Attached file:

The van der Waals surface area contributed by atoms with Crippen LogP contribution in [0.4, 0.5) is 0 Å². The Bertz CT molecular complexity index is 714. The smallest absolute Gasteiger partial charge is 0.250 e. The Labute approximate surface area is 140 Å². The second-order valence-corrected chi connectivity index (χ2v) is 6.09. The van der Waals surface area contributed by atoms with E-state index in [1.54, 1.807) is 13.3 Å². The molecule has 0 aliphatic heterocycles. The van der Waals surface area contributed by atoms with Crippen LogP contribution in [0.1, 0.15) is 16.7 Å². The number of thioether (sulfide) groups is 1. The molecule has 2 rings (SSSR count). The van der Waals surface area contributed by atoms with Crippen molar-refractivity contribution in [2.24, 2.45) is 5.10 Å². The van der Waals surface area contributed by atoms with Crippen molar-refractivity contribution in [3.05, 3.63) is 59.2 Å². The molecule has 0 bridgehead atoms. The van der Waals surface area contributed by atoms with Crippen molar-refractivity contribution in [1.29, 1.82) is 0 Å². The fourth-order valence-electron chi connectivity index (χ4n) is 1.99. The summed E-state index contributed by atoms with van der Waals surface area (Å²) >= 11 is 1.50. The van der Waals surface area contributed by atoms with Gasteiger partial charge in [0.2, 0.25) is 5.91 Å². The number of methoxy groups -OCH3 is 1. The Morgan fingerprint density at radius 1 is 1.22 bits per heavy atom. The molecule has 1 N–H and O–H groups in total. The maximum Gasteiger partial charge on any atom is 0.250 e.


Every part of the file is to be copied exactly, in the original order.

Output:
The van der Waals surface area contributed by atoms with Crippen LogP contribution in [0.4, 0.5) is 0 Å². The Bertz CT molecular complexity index is 714. The smallest absolute Gasteiger partial charge is 0.250 e. The Labute approximate surface area is 140 Å². The second-order valence-corrected chi connectivity index (χ2v) is 6.09. The van der Waals surface area contributed by atoms with E-state index in [1.54, 1.807) is 13.3 Å². The molecule has 0 aliphatic heterocycles. The van der Waals surface area contributed by atoms with Crippen LogP contribution in [0.1, 0.15) is 16.7 Å². The number of thioether (sulfide) groups is 1. The molecule has 2 rings (SSSR count). The van der Waals surface area contributed by atoms with Crippen molar-refractivity contribution in [2.24, 2.45) is 5.10 Å². The van der Waals surface area contributed by atoms with Crippen molar-refractivity contribution in [3.05, 3.63) is 59.2 Å². The molecule has 0 bridgehead atoms. The van der Waals surface area contributed by atoms with Crippen molar-refractivity contribution in [1.29, 1.82) is 0 Å². The fourth-order valence-electron chi connectivity index (χ4n) is 1.99. The summed E-state index contributed by atoms with van der Waals surface area (Å²) >= 11 is 1.50. The van der Waals surface area contributed by atoms with Gasteiger partial charge in [0.2, 0.25) is 5.91 Å². The number of methoxy groups -OCH3 is 1. The Morgan fingerprint density at radius 1 is 1.22 bits per heavy atom. The molecule has 1 N–H and O–H groups in total. The maximum Gasteiger partial charge on any atom is 0.250 e.